Introduction: Albin Sailboat Engine Transmission Service
Life is all about making our dreams come true. Even with a small budget, this is possible. My wife and I are living on a motor cruiser for five years now and we love the lifestyle that comes with living on board, although it is getting harder since counties are closing down on this way of being able to affordably live, and marinas also have become more strict. Since our cruiser depends on fuel for her twin Crusaders and we're not millionaires, we have bought a sailboat to get around.
Going in- and out of marinas and straight against the wind, we need a motor. The problem is that the gearbox doesn't work, not in any position. I started looking online for solutions and found a trouble shooting guide for our specific engine, an Albin 0-22.
Great, now I am feeling more confident that I can tackle the problem. The company's website also has an active shop where I can order parts. As the trouble shooting guide was talking about a 'little spring' and a 'big spring' to solve my problems I had to find exactly where in the diagrams I could find those springs. What a joy when I found the diagram on page 22!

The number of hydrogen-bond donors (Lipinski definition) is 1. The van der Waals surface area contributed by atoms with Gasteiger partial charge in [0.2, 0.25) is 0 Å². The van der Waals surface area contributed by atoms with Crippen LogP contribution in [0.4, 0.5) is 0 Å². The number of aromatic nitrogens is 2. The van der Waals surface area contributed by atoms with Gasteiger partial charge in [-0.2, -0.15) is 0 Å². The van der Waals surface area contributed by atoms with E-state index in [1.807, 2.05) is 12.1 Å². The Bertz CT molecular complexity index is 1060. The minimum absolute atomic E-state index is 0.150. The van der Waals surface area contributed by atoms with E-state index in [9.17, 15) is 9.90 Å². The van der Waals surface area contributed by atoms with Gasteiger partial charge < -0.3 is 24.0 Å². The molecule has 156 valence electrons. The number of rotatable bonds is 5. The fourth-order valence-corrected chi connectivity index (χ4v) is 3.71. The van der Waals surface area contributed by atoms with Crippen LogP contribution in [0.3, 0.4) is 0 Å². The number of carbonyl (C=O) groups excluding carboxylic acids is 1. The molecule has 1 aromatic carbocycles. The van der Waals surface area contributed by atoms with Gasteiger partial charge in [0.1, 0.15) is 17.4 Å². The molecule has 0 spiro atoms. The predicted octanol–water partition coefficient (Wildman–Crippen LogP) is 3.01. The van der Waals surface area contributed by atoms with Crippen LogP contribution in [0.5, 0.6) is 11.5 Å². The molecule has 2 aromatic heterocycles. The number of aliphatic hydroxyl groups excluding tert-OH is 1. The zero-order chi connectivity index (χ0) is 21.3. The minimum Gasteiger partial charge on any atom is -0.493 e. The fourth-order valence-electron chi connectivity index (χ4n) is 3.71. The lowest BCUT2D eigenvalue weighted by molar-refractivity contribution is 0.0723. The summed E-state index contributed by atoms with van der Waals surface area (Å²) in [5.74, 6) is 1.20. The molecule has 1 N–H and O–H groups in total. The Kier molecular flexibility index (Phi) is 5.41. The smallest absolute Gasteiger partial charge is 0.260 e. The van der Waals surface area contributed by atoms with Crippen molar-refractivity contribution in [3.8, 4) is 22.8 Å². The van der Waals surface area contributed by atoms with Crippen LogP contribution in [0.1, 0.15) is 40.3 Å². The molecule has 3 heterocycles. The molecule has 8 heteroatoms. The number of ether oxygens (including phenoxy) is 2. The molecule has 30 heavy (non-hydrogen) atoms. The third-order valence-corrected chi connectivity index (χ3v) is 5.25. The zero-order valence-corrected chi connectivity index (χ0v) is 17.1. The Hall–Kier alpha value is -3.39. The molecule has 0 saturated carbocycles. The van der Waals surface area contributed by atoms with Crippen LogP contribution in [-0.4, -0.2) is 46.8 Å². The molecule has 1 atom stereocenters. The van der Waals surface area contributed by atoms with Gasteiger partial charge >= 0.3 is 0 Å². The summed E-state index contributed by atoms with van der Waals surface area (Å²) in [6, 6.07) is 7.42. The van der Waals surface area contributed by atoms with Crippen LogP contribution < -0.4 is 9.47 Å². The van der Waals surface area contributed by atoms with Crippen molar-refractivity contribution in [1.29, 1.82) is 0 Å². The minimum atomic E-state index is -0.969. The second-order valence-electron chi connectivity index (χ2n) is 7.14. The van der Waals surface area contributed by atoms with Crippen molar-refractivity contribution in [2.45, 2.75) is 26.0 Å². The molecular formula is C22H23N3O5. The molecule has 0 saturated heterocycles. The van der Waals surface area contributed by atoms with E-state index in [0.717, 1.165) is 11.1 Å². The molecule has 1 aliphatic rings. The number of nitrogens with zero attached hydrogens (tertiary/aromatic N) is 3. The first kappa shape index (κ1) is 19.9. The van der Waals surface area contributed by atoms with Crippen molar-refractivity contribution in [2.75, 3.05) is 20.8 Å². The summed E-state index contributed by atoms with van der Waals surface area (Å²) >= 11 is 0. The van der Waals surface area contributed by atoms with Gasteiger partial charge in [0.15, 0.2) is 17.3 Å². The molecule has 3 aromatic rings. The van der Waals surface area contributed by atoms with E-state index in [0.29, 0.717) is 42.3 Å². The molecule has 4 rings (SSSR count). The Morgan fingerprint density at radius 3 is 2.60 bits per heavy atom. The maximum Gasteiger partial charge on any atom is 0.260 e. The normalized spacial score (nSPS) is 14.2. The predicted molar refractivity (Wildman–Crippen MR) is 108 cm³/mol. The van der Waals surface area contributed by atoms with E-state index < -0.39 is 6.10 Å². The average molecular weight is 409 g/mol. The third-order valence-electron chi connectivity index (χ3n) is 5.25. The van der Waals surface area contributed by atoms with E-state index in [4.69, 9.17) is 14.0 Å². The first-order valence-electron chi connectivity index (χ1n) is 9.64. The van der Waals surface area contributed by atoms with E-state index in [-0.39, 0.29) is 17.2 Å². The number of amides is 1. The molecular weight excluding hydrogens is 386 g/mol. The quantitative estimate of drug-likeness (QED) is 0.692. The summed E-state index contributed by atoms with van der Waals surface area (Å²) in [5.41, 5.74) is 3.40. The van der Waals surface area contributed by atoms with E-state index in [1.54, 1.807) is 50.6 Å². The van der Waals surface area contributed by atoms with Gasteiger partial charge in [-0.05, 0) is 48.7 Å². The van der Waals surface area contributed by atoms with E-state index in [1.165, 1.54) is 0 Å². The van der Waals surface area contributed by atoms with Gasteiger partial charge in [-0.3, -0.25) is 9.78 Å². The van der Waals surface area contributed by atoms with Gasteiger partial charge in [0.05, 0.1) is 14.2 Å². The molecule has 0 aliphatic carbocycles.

Before ordering, I always need to be sure that that is the exact part that is broken or worn out. Therefore I still need to take out my engine. This also gives me the option to clean the engine room, and make possible repairs and improvements. I like to give the engine a fresh paint job as well.
Okay, the engine is connected to a lot of wires, fuel and water hoses, the exhaust, axle and motor mounts and control connectors. I start with making pictures of the wires and also describe where they are connected. The starter motor had terminals that turned around, when I tried to take off it's wires. To save time, I just moved the starter motor aside so I can still slide the engine. It is very important to make good notes of where everything goes! If possible, after taking things apart, I put the connecting bolts back so they won't get lost and I'm not getting confused about the complexity.
When I am done with all of this, I use crow bars to lift the engine and get it off its mounts. Now it needs to come forward so that I can pull her out of the boat, with the boom of my sailboat, supported by a halyon.
The trick is to use wood blocks and some grease to slide the engine over. And, always stay calm and cool. It's better to choose a colder day to do the heavy lifting. When everything is put back again, in working order, I know that I have done another good job, and that I can advertise my skill so others can use it as well.
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